- Doximity, which is often described as the LinkedIn for doctors, filed its IPO prospectus on Friday.
- The company is including a "reserved share program" in the offering so that physicians who use the technology can get shares in the IPO.
- Airbnb had a similar program for hosts in its IPO, and Uber reserved shares for drivers.
Uber offered it to drivers. Airbnb did it for hosts. Now Doximity is providing it to doctors, but in a much bigger way.
In its IPO prospectus on Friday, health-tech company Doximity — which is often described as the LinkedIn for doctors — said it's allocating up to 15% of shares in the offering for physicians through a "reserved share program."
That means eligible doctors can get stock at the same price as the select group of institutional investors, who so often benefit from the IPO pop because they get early allocation and don't have to wait for trading to begin. Doximity hasn't yet said how many shares it plans to issue or at what price. To qualify for the program, members must meet certain thresholds of activity.
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"We aspire to be the world's largest physician-owned technology company, and our IPO reserved share program is intended to both thank our members and kickstart the process," co-founders Jeff Tangney, Nate Gross and Shari Buck wrote in the founders' letter portion of the prospectus.
Airbnb, which went public in December, set aside up to 7% of shares in its IPO for hosts on the platform. After the stock popped 112% in its debut, hosts who bought the maximum number of shares made a paper profit of over $15,000 on day one.
There's no guarantee the stock will see such a rally. In Uber's 2019 IPO, the ride-hailing company allocated up to 3% of the offering for drivers. Buyers at the IPO price are up just 14%, while the Nasdaq Composite has jumped 74% over that stretch. Meanwhile, trading app Robinhood announced last week that it's launching a product called IPO Access to give retail investors more opportunities to buy into deals at the offer price.
Founded in 2011, Doximity has been largely under the radar even though it's based in San Francisco. It hasn't raised outside capital since 2014, only brought in a total of about $80 million in venture funding during its decade as a private company and spends very little on marketing. The company is also profitable, with net income jumping 69% in the latest fiscal year to $50.2 million.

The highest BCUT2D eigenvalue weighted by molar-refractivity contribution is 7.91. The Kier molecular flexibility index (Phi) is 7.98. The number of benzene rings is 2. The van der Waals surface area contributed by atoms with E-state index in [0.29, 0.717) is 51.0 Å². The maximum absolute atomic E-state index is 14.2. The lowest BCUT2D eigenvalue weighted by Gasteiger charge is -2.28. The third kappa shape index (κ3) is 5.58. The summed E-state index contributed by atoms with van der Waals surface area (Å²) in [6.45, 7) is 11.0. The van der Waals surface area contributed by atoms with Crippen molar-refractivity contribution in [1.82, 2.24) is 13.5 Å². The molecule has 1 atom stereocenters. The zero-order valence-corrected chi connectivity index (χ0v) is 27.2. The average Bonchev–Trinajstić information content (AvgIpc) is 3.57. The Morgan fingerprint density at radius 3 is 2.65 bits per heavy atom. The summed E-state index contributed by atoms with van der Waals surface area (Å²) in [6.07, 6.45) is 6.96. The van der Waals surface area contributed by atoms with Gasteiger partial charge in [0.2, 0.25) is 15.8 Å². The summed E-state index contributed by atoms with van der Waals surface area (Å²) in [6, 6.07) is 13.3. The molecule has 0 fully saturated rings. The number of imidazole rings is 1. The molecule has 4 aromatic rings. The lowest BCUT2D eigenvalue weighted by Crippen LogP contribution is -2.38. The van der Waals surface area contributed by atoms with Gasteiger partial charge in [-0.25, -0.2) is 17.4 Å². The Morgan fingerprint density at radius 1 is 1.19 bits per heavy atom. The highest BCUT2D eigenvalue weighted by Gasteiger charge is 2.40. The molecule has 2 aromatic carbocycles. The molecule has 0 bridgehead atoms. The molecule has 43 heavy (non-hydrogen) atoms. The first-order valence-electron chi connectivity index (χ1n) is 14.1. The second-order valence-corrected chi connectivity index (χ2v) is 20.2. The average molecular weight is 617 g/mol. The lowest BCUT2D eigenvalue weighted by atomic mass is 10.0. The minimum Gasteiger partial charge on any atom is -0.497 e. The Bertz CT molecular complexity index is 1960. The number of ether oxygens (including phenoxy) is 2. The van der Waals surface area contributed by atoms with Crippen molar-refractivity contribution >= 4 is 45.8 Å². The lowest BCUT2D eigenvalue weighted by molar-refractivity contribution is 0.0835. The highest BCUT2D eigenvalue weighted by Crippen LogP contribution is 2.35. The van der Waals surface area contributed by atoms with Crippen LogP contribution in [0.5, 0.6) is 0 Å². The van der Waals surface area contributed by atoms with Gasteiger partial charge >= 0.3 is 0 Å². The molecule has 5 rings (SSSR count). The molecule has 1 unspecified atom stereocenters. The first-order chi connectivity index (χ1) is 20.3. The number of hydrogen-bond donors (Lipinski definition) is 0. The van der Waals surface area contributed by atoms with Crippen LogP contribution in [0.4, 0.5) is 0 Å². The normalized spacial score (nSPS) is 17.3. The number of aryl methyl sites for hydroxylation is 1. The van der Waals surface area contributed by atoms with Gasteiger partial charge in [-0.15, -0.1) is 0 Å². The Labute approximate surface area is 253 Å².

Doximity has grown rapidly by becoming the default site for doctors across the country to connect with one another and stay informed about new research. It's also been a highly valuable tool for medical recruiters. The service is now used by 1.8 million medical professionals in all of the top 20 hospitals and health systems, according to the prospectus.
Revenue surged 78% last year to $206.9 million. Sales and marketing accounted for 30% of total revenue, Most of that is "personnel-related expenses, sales commissions, travel, and other event expenses," with a little spent on Google and Facebook ads, the filing said. Only $2.6 million went to advertising last year.
While Doximity doesn't do much by way of promotion, it generates a healthy amount of revenue from medical and pharmaceutical companies who use the app as a way to reach doctors. All of the top 20 drugmakers use the service to educate medical professionals about their products. The company said its marketing solutions product, which is paid for through subscriptions, accounted for over 80% of revenue in the latest fiscal year.
Most of its remaining revenue comes from hiring solutions, which are used by health systems and medical recruiting firms to connect with Doximity's physicians.
Doximity said it has more than 600 subscription customers, including 200 that spent $100,000 in fiscal 2021. Of those, 29 spent at least $1 million. Subscriptions accounted for 93% of total revenue.
Doximity also introduced a telehealth product last year as Covid-19 forced patients to stay home and communicate with their doctors remotely. The company just started charging for the telehealth service at the beginning of January.
"We have seen rapid adoption of our Telehealth Solutions among our health system customers, due to existing organic usage from Doximity members who have used our productivity tools in the past," the company said.
Doximity said it competes with LinkedIn for members. For hiring and recruiting, it goes up against staffing companies, while in the telehealth market it faces competition from Teladoc and American Well along with general purpose video chat app Zoom.
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